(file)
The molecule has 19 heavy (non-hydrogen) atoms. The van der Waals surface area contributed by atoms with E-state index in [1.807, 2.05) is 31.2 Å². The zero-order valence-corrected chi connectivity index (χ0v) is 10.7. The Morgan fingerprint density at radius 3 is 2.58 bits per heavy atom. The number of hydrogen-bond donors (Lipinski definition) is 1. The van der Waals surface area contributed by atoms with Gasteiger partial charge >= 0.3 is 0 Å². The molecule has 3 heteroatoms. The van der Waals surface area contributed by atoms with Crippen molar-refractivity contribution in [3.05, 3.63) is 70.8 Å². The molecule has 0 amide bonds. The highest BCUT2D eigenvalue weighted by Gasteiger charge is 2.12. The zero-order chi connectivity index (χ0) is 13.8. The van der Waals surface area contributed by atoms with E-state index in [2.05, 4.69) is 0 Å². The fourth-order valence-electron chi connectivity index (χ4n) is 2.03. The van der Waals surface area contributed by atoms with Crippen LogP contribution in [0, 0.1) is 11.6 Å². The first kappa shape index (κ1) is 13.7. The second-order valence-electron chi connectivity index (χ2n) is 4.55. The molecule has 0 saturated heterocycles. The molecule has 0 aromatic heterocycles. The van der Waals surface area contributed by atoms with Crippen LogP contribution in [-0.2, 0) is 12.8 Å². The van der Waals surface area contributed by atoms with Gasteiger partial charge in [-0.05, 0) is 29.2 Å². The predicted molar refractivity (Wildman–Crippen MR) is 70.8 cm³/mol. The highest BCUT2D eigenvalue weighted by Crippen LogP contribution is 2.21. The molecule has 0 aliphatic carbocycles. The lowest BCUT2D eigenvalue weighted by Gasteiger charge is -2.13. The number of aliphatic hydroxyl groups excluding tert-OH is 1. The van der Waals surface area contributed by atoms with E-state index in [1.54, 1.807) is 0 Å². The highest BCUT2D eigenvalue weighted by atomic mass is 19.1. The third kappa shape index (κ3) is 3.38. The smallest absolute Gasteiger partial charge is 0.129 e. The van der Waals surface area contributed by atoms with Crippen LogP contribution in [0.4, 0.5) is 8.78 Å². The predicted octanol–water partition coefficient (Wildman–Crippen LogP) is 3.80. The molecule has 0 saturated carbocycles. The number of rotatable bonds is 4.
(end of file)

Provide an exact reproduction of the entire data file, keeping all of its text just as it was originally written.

The molecule has 19 heavy (non-hydrogen) atoms. The van der Waals surface area contributed by atoms with E-state index in [1.807, 2.05) is 31.2 Å². The zero-order valence-corrected chi connectivity index (χ0v) is 10.7. The Morgan fingerprint density at radius 3 is 2.58 bits per heavy atom. The number of hydrogen-bond donors (Lipinski definition) is 1. The van der Waals surface area contributed by atoms with Gasteiger partial charge >= 0.3 is 0 Å². The molecule has 3 heteroatoms. The van der Waals surface area contributed by atoms with Crippen molar-refractivity contribution in [3.05, 3.63) is 70.8 Å². The molecule has 0 amide bonds. The highest BCUT2D eigenvalue weighted by Gasteiger charge is 2.12. The zero-order chi connectivity index (χ0) is 13.8. The van der Waals surface area contributed by atoms with E-state index in [2.05, 4.69) is 0 Å². The fourth-order valence-electron chi connectivity index (χ4n) is 2.03. The van der Waals surface area contributed by atoms with Crippen LogP contribution in [0, 0.1) is 11.6 Å². The first kappa shape index (κ1) is 13.7. The second-order valence-electron chi connectivity index (χ2n) is 4.55. The molecule has 0 saturated heterocycles. The molecule has 0 aromatic heterocycles. The van der Waals surface area contributed by atoms with Crippen LogP contribution in [-0.2, 0) is 12.8 Å². The van der Waals surface area contributed by atoms with Gasteiger partial charge in [-0.05, 0) is 29.2 Å². The predicted molar refractivity (Wildman–Crippen MR) is 70.8 cm³/mol. The highest BCUT2D eigenvalue weighted by Crippen LogP contribution is 2.21. The molecule has 0 aliphatic carbocycles. The lowest BCUT2D eigenvalue weighted by Gasteiger charge is -2.13. The number of aliphatic hydroxyl groups excluding tert-OH is 1. The van der Waals surface area contributed by atoms with E-state index in [1.54, 1.807) is 0 Å². The highest BCUT2D eigenvalue weighted by atomic mass is 19.1. The third kappa shape index (κ3) is 3.38. The smallest absolute Gasteiger partial charge is 0.129 e. The van der Waals surface area contributed by atoms with Crippen LogP contribution in [0.4, 0.5) is 8.78 Å². The predicted octanol–water partition coefficient (Wildman–Crippen LogP) is 3.80. The molecule has 0 saturated carbocycles. The number of rotatable bonds is 4.